(TRENTON) – A Senate committee on Thursday released legislation sponsored by Assembly Democrats Herb Conaway, Jr., M.D., Cleopatra G. Tucker, Wayne P. DeAngelo, John S. Wisniewski and Celeste Riley that would grant a temporary nursing license to the qualified spouse of an active duty member of the Armed Forces who has been relocated to New Jersey.
“Relocating is part of military life, but can make steady employment difficult,” said Conaway (D-Burlington). “This bill is consistent with legislative efforts being made in other states to make it easier for qualified military spouses to maintain their professional nursing licenses and pursue nursing employment options as they move from one jurisdiction to another.”
“The nursing shortage in New Jersey is made more worrisome by an older population that’s living longer,” said Tucker (D-Essex), who chairs the Military and Veterans’ Affairs Committee. “This bill provides an opportunity to add qualified personnel to New Jersey’s nursing workforce to help meet the anticipated increased demand for nursing services for this aging population.”
“The sacrifices made by our military men and women extend to their families,” said DeAngelo (D-Mercer/Middlesex). “If a military family has been relocated to New Jersey, then it is incumbent upon us, as benefactors of their selfless service, to make it as simple as possible for spouses who are qualified nurses to find work so they can help support their families.”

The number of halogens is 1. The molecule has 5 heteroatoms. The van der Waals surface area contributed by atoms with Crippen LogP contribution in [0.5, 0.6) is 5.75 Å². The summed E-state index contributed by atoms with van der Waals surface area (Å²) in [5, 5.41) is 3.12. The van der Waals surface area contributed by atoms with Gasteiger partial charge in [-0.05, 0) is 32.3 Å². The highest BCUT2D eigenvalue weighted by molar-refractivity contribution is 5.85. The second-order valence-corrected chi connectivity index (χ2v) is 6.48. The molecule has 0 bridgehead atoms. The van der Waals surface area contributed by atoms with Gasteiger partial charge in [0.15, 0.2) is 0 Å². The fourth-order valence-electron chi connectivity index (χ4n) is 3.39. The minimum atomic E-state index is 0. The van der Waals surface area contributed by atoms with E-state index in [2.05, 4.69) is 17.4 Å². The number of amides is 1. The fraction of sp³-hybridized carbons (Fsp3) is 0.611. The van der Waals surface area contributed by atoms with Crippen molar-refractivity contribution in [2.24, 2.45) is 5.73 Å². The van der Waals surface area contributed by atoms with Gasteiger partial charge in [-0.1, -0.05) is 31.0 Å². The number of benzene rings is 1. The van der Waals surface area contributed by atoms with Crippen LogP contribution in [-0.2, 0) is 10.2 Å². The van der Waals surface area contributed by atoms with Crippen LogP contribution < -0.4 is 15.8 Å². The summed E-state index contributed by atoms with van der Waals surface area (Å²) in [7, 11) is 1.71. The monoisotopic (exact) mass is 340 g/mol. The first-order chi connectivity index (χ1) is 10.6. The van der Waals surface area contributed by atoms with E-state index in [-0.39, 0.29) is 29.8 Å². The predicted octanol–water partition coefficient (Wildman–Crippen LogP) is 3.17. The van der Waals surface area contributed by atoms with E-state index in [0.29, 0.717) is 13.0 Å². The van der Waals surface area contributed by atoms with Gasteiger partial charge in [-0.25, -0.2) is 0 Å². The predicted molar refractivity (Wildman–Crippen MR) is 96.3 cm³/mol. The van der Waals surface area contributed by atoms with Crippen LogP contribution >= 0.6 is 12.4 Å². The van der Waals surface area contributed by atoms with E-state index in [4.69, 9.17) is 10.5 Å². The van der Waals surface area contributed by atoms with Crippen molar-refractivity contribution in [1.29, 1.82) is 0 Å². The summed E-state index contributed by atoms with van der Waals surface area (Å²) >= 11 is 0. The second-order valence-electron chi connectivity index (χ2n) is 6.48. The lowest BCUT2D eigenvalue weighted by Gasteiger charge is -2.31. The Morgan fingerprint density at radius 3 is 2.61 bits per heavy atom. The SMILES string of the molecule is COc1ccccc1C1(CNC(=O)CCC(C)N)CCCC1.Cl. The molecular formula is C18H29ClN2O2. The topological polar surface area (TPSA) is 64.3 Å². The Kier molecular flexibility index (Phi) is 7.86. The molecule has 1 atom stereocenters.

The bill (A-2889) directs the New Jersey Board of Nursing to establish criteria for the issuance of a temporary courtesy license to a nonresident military spouse to lawfully practice nursing in New Jersey on a temporary basis. A military spouse is entitled to receive a temporary license if he or she:
- hold a current license to practice nursing in another jurisdiction;
- was engaged in the active practice of nursing in another jurisdiction for at least two of the five years immediately preceding the date of application for the temporary courtesy license;
- has not committed an act in another jurisdiction that would have constituted grounds for the denial, suspension, or revocation of a license to practice nursing in this state;
- has not been disciplined, and is not the subject of an investigation of an unresolved complaint, or a review procedure or disciplinary proceeding, which was conducted by, or is pending before, a professional or occupational licensing or credentialing entity in another jurisdiction;
- pays for, and authorizes the board to conduct, a criminal history record background check of that person;
- pays such fee as the board reasonably requires for the issuance of the temporary courtesy license; and
- complies with such other requirements as the board may reasonably determine necessary to effectuate the purposes of the bill.
Per the bill, a temporary courtesy license would be valid for a period of six months and could be extended at the discretion of the board for an additional six months upon request.
“Uprooting your family to a new state is a laborious process, but it is part of the sacrifice that military families make in their commitment to our country. It is only right that we return the favor,” said Wisniewski (D-Middlesex). “This bill helps lessen the burden for these families by helping military spouses in the field of nursing transition into the workforce here in the Garden State.”
“It’s difficult enough to find work in this economic climate, but especially for military spouses who are at the mercy of their significant other’s next assignment,” said Riley (D-Cumberland/Gloucester/Salem). “Granting temporary nursing licenses to qualified military spouses will help these couples provide for their families as they settle into their new home state.”
The bill was released 8-0 by the Senate Health, Human Services and Senior Citizens Committee.